Technology, Culture, & Emotional Intelligence

The Problem with Conspiracy Theories

Can one person sitting alone in front of their computer somehow uncover the real truth?

The Problem with Conspiracy Theories
Photo by Joshua Earle / Unsplash

Have you ever found yourself across the table from someone who believes in a conspiracy theory? I’d say the chances are pretty good.

One 2021 nationwide survey from the University of New Hampshire found about 1 in 10 U.S. adults believe in one of the big three conspiracy theories: that vaccinations contain microchips (9%), that the earth is flat (10%), and that the moon landings were faked (12%). Today, I don’t really want to talk about these theories or their validity. Instead, I am curious about why belief in these theories is growing.

Why are conspiracy theories getting more popular when there is more evidence than ever that they are wrong?

It’s a question that has led me down several rabbit trails I want to explore with you over the next few weeks.

Who Killed Truth?

A few weeks back I listened to a 10-part podcast series from 2020 called “The Last Archive.” In the series historian and host Jill Lepore asks a very interesting question of her audience: who killed truth? Tracing pivotal moments from the early twentieth century up to the modern era Lepore makes an interesting case for how the Western world has shifted over the last 150 years in its relationship with the idea of truth.

In her telling, we’ve traversed from thinking about truth as Mystery to thinking of truth as Facts to thinking of truth as Data.


Pre-industrial revolution, and certainly, pre-enlightenment centuries before, humans didn’t know things like we do today. It was unusual for someone to be formally educated. Literacy rates the world over were very low. And not only that, but even among the learned, things were difficult to “know” in the way we might scientifically know things today. The thinking and writing of philosophers and theologians ruled the day. Things were not known so much as they were explored. Knowledge and truth were based on wisdom and common sense passed from one generation to another. Simple realities like the weather and complex ones like the nature of life were ultimately unknowable.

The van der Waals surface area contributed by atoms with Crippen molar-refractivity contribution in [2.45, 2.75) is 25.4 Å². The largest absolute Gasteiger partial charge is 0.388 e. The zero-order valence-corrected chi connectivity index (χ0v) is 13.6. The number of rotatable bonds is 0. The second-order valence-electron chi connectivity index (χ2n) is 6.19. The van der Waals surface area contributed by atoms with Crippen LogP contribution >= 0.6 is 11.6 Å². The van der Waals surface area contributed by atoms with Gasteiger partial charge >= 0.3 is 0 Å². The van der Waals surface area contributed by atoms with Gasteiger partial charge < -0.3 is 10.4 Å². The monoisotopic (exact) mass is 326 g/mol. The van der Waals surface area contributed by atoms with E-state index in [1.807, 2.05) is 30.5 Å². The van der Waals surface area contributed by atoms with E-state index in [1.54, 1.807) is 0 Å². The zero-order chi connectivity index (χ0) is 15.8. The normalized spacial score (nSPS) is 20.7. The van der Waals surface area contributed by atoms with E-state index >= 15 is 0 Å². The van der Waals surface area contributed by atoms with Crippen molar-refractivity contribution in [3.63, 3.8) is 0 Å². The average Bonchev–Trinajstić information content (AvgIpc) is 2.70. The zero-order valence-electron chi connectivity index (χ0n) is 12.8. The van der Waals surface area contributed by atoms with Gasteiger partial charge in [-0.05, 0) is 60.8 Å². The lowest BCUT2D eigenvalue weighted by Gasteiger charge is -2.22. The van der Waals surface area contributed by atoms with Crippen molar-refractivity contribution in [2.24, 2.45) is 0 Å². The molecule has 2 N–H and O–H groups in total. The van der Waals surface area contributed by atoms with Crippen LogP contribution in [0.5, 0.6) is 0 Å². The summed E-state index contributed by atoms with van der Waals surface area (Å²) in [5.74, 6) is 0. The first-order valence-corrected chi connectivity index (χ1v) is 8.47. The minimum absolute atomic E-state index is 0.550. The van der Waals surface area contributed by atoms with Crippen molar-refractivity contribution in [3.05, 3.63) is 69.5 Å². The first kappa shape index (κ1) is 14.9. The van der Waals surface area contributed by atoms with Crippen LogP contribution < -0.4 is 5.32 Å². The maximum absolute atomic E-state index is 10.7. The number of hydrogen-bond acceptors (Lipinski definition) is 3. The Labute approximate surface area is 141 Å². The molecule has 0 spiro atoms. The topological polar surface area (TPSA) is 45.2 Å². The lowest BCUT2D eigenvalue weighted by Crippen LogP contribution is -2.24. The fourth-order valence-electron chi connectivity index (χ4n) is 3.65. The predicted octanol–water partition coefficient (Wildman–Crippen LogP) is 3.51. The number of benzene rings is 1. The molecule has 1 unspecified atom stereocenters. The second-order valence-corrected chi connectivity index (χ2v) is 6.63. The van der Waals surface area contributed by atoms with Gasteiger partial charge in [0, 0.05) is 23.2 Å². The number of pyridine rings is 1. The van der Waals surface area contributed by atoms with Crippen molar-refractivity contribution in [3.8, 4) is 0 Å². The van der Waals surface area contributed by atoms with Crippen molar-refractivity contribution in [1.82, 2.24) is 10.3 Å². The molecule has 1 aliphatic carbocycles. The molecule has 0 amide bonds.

Coming into the Twentieth century, a growing belief in objective truths discovered through the scientific method led to a change. Instead of seeing the world as mystery to be explored, there was instead a growing tendency to see the world as facts to be uncovered. Modernism treated the world as black and white–the things we knew, and the things we hadn't discovered yet. Famous detectivesm, like Sherlock Holmes, solved mysteries with cunning and science. Everything was knowable. People of that era believed that everything would ultimately be made knowable in an objective sense. Even asking a question like, “who killed truth?” seems only possible by someone who believes there is something objective to know.


As facts from the modern era began to be collected, categorized, and archived by increasingly complex machines, the facts we collected became something else. Data is the result of our collecting seemingly endless amounts of facts — far more than our human minds have the ability to process. We have so much information today, that answering the question “what is truth?” Hasn’t gotten more simple, it’s actually grown more complex. It seems we’ve traversed from having no answers, to having one overly-simplified answer, to having several equally plausible answers (depending on how you look at the data of course). Modernism has been laid bare by the ideas of post-modernism. There is no one black-or-white answer, there is only the truth I see in the data.

Today, there are more forms of “finding the truth” than ever before. We can search through millions of terabytes of data from TED Talks, YouTube influencers, articles, social media posts, podcasts, research papers, and news stories to find the answers we are looking for. Rather than using all of that data to move ourselves closer to the truth, we are instead utilizing it to confirm our already formed biases.

In his book, The Righteous Mind, author Jonathan Haidt points out that when our brains, which have a natural bias toward in-group thinking, meet the ubiquitous information on the internet, we should not be surprised that we often make decisions on what we will believe with our emotions rather than our logic. (As you read the quote below, consider the last argument you saw in an online chat as a reference point.)